10. 10.  Calcium regulation : -stored in bone , plasma and body cells. -located in bone , and only 1% in ECF. -normal serum ionized calcium is 4.5 – 5.5 mg/dl -normal total calcium is 8.5-10.5 - necessary for bone and teeth formation , blood clotting, hormone secretion, cell membrane integrity , cardiac conduction , transmission of nerve impulse and muscle contraction.  Magnesium regulation : - essential for enzyme activities, neurochemical activities and cardiac and skeletal muscle excitability. -plasma concentrations of magnesium range from 1.5-2.5 meq/l -regulated by dietary intake, renal mechanism and action of PTH. -50-60% is contain within the bone and 1% in ECF and the remaining is located inside the cell.
  11. 11.  ANIONS : the three major anions of body fluids are chloride, bicarbonate and phosphate ions.  Chloride regulation: -major anion in ECF. - transport of chloride follows sodium. -normal range 95-105 meq/l -regulated by dietary intake and the kidneys.  Bicarbonate regulation : - major chemicals base buffer within the body. - found in both ECF and ICF. - bicarbonate buffering system essential to acid-base balance. - normal range arterial – 22-26 meq/l venous – 24-30meq/l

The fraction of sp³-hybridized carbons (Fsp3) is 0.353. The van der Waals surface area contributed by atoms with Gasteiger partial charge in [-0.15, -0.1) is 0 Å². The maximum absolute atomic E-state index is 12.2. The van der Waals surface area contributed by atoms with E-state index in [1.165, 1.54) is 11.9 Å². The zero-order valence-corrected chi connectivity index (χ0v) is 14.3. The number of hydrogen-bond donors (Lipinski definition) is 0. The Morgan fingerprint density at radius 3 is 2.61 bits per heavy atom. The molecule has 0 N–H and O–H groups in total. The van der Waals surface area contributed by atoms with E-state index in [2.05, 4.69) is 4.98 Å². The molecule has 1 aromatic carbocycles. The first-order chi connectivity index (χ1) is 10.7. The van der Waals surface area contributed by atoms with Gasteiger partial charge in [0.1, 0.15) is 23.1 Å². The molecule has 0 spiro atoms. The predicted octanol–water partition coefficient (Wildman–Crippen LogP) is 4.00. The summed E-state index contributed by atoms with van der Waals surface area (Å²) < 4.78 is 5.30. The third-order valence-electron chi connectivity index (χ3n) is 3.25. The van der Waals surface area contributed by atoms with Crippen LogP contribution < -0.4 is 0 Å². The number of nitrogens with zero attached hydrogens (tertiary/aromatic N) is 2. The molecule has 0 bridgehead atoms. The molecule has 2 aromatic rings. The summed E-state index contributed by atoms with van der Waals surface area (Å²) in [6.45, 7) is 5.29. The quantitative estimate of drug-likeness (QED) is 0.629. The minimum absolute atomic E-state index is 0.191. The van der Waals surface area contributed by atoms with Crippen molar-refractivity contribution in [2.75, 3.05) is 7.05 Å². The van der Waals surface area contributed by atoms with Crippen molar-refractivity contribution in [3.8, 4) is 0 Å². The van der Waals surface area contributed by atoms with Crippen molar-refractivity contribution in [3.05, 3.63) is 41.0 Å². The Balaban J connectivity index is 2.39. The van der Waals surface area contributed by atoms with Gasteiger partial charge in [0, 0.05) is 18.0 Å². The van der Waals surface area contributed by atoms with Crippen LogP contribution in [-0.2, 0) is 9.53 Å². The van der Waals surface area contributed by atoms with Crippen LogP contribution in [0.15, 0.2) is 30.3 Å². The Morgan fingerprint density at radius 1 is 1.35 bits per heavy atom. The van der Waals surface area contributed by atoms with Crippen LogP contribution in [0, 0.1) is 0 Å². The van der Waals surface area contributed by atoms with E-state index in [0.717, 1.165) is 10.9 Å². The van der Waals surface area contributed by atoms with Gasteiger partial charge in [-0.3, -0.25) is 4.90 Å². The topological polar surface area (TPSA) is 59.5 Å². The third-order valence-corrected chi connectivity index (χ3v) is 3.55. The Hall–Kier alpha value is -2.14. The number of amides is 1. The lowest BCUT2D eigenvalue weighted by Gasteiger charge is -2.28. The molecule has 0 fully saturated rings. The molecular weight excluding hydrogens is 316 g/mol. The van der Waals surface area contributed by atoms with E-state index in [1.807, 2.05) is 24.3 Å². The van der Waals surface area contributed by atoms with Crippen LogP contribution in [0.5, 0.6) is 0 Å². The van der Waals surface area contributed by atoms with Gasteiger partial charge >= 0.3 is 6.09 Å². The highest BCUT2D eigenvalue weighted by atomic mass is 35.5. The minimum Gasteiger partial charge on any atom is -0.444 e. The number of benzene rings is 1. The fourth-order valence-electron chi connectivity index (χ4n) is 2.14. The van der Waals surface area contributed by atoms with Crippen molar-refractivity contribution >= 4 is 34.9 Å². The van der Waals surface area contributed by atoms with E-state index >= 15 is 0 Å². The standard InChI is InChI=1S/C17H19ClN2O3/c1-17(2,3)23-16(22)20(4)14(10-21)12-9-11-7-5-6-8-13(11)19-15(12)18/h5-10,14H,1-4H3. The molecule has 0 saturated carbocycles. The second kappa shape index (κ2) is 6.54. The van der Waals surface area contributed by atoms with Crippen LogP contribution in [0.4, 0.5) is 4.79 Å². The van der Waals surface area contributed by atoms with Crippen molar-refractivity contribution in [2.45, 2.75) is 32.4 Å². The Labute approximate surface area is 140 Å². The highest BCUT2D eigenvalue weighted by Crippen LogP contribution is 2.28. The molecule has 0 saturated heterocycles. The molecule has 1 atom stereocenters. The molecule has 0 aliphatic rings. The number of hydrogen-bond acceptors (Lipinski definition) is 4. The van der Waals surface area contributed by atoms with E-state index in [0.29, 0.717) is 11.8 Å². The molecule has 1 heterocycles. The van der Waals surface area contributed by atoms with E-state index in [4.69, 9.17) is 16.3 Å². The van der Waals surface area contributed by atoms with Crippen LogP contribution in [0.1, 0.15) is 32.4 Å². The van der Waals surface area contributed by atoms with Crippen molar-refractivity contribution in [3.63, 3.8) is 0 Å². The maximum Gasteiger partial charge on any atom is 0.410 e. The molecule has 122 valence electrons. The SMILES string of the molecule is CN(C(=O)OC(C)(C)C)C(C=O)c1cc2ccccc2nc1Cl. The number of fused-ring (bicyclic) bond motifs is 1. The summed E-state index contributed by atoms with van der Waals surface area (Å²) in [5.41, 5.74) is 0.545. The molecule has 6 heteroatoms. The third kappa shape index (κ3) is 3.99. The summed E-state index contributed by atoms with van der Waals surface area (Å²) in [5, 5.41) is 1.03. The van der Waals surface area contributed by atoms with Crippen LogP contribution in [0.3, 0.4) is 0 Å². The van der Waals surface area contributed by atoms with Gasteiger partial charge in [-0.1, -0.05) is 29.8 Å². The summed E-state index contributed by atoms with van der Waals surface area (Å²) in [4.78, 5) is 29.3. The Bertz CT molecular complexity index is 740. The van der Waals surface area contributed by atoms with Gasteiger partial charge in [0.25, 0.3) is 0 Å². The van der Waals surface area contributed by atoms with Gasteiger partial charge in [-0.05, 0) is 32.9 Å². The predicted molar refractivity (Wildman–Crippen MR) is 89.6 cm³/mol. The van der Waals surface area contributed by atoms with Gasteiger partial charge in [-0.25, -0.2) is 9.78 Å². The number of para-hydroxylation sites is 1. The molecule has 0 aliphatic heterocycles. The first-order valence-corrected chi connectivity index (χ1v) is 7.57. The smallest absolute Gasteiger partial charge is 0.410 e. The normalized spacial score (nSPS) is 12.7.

12. 12.  Phosphorus-phosphate regulation : -all the phosphorus in the body exists in the form of phosphate. -it is a buffer anion found in ICF, small amount found in ECF. -it assist in acid-base regulation -phosphate and calcium help to develop and maintain bone and teeth. -phosphate and calcium are inversely proportional: if one rises , the other falls. -absorbed through GI tract. - regulated by dietary intake, renal excretion, intestinal absorption and PTH. -normal serum level 2.8-4.5 mg/dl